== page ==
SHANKSVILLE, Pa. — Under a blue sky and against a backdrop of rolling hills, family, friends and others gathered Wednesday in a western Pennsylvania field to mourn and praise the passengers and crew who died 12 years ago after fighting back against the hijackers of United Flight 93.
"In a period of 22 minutes, our loved ones made history," said Gordon Felt, the president of the Families of Flight 93, whose brother, Edward, was among the aboard the hijacked plane on Sept. 11, 2001.
At the Flight 93 National Memorial ceremony, families of those aboard the plane, along with about 200 people, read the names of 33 passengers and seven crew members aloud, and bells tolled for each, as they marked the 12th anniversary of the Sept. 11 attacks.
As the names were read, a light haze began to burn off the surrounding hills. The memorial wall of white stone has each victim's name engraved on a separate panel, and the scene was framed by yellow wildflowers in the nearby fields.
Flight 93 was traveling from Newark, N.J., to San Francisco when it was hijacked with the likely goal of crashing it into the White House or Capitol.
As passenger Todd Beamer issued the rallying cry "Let's roll," he and others rushed down the airliner's aisle to try to overwhelm the hijackers after learning of the coordinated attacks on the World Trade Center and the Pentagon.
The 9/11 Commission concluded that the hijackers downed the plane as the hostages revolted.
U.S. Interior Secretary Sally Jewell recalled the sacrifice the passengers made.
"We never know when we'll be called to lay down our lives for others," she said, speaking of the bravery of passengers and crew who fought back against the hijackers.
Flight attendant Susan Gahs had a perspective on how the memorial has evolved, and how people in the airline industry still feel about 9/11. She grew up in nearby Shanksville, and remembers when the crash site was a coal mine.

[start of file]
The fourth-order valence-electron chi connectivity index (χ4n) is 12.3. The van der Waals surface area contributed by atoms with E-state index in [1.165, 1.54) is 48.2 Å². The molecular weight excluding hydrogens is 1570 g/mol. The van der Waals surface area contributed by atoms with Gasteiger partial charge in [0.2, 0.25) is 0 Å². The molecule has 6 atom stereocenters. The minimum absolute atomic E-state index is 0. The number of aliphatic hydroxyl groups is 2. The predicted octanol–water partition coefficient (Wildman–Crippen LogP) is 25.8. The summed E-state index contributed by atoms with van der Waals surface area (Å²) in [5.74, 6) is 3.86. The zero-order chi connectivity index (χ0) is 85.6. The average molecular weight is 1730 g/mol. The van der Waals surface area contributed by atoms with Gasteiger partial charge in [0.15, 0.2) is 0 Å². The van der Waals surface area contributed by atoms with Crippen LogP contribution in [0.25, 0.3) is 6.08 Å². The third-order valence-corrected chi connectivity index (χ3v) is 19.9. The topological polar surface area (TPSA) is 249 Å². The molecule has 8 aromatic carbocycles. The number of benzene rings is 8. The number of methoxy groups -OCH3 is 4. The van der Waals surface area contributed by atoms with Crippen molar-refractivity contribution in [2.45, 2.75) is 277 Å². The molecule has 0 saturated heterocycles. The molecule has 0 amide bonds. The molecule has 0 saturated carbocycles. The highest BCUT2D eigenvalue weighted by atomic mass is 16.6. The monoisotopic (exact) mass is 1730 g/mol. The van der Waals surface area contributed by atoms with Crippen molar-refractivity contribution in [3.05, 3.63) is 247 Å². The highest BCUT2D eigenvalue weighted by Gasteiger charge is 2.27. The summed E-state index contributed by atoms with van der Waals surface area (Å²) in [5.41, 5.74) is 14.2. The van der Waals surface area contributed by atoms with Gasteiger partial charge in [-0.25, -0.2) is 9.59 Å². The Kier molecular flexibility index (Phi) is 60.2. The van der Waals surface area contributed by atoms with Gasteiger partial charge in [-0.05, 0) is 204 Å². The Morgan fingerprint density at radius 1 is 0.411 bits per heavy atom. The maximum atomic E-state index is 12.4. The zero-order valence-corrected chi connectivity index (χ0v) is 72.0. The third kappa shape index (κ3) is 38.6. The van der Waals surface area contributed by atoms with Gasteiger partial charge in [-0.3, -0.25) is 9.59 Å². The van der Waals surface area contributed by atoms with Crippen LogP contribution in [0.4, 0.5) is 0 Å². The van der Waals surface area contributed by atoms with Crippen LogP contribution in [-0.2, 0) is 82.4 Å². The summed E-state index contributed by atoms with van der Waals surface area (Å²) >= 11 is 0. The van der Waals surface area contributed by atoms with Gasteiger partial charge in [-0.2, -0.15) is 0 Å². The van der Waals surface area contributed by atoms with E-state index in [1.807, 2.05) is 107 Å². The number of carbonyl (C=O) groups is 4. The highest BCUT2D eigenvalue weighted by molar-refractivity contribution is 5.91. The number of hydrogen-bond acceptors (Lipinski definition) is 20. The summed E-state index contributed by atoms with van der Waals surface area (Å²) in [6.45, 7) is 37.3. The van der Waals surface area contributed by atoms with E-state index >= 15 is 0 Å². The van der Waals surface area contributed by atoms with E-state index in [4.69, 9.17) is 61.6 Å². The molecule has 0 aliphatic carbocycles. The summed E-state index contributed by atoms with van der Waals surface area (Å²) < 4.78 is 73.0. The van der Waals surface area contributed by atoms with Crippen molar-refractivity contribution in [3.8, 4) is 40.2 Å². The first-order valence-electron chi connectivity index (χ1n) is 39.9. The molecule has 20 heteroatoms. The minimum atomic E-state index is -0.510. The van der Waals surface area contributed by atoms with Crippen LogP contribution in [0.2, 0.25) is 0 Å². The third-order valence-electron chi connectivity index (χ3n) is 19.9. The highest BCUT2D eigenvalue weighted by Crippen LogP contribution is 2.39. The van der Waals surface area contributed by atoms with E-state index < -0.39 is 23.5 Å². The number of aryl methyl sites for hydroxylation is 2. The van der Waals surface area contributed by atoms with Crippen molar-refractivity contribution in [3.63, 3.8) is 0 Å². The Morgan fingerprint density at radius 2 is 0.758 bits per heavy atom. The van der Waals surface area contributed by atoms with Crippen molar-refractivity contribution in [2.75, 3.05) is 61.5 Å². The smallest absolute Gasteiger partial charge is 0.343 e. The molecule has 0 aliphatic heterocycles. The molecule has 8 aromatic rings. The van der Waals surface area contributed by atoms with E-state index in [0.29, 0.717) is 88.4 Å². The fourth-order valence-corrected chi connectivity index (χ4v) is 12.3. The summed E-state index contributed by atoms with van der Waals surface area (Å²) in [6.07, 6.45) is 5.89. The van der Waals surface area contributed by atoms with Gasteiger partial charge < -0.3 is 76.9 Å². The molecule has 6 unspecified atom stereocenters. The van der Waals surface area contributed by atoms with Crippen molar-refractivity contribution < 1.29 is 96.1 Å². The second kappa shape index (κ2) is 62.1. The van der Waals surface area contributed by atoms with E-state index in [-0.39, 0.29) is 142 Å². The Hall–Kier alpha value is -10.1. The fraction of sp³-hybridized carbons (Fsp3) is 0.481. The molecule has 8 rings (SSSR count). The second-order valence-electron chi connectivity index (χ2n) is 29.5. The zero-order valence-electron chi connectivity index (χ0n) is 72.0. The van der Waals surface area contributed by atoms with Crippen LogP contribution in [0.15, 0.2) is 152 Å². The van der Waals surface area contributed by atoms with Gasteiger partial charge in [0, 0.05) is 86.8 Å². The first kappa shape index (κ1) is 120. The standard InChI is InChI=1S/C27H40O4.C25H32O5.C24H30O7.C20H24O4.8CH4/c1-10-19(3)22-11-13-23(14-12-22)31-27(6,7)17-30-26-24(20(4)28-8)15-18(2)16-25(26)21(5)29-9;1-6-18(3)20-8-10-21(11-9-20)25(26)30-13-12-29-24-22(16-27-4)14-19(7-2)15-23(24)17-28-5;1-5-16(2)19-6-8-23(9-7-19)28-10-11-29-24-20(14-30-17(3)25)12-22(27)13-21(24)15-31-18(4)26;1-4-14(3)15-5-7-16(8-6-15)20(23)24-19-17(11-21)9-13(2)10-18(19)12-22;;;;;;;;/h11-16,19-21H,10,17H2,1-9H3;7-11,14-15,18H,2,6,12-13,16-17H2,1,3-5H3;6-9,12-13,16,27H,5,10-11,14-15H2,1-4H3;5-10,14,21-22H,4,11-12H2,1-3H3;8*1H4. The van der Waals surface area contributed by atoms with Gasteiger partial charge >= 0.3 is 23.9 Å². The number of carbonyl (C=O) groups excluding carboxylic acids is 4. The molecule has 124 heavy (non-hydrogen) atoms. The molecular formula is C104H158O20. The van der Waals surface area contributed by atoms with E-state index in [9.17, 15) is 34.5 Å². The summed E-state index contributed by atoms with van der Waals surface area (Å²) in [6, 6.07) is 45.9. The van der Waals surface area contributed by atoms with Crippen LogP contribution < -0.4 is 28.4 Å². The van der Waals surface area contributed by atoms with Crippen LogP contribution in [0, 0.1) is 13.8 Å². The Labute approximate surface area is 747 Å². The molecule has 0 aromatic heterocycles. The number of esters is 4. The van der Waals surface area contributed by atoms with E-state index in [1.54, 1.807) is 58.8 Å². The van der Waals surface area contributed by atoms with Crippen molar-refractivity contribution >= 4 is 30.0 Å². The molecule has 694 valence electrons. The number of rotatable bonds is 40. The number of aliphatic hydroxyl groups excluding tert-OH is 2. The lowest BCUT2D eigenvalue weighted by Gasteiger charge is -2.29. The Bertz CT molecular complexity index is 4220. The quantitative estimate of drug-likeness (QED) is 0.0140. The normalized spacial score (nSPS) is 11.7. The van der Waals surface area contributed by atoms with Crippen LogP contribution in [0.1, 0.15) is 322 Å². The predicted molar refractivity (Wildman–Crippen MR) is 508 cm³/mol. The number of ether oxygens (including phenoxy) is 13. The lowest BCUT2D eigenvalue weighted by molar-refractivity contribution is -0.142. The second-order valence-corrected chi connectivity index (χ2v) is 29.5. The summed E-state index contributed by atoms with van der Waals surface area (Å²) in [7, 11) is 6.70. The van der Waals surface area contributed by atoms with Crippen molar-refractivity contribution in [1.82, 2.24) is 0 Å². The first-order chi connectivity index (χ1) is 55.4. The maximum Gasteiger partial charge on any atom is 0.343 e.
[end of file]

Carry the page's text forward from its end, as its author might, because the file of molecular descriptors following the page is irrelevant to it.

"It's very emotional. It's an everyday thing for us, going to work, through security. We never forget," said Gahs, who praised the park design.
Later Wednesday, park rangers and volunteers gave presentations about Flight 93 and the creation of the memorial park, located in Shanksville, about 75 miles southeast of Pittsburgh.
A groundbreaking for a 6,800-square-foot visitor center was held Tuesday. The building will be broken in two at the point of the plane's flight path overhead. It is expected to open in late 2015.
The first features of the memorial in Shanksville were completed and dedicated in September 2011, including new roads and a Memorial Plaza near the crash site. Forty memorial groves of trees have also been planted, and large sections of the park have been replanted or reforested.
The tale of the courageous actions of everyday people aboard Flight 93 helped provide a measure of optimism for the American public in the dark days and weeks that followed the terrorist attacks.
It also inspired a 2006 docudrama, "United 93," the first big-screen dramatization about the terrorist attacks that used a cast of unknown actors and played out roughly in real time from the passenger check-in to the crash.
Visitors to the park have left more than 35,000 tributes at the site, and they have been collected as part of an archival collection.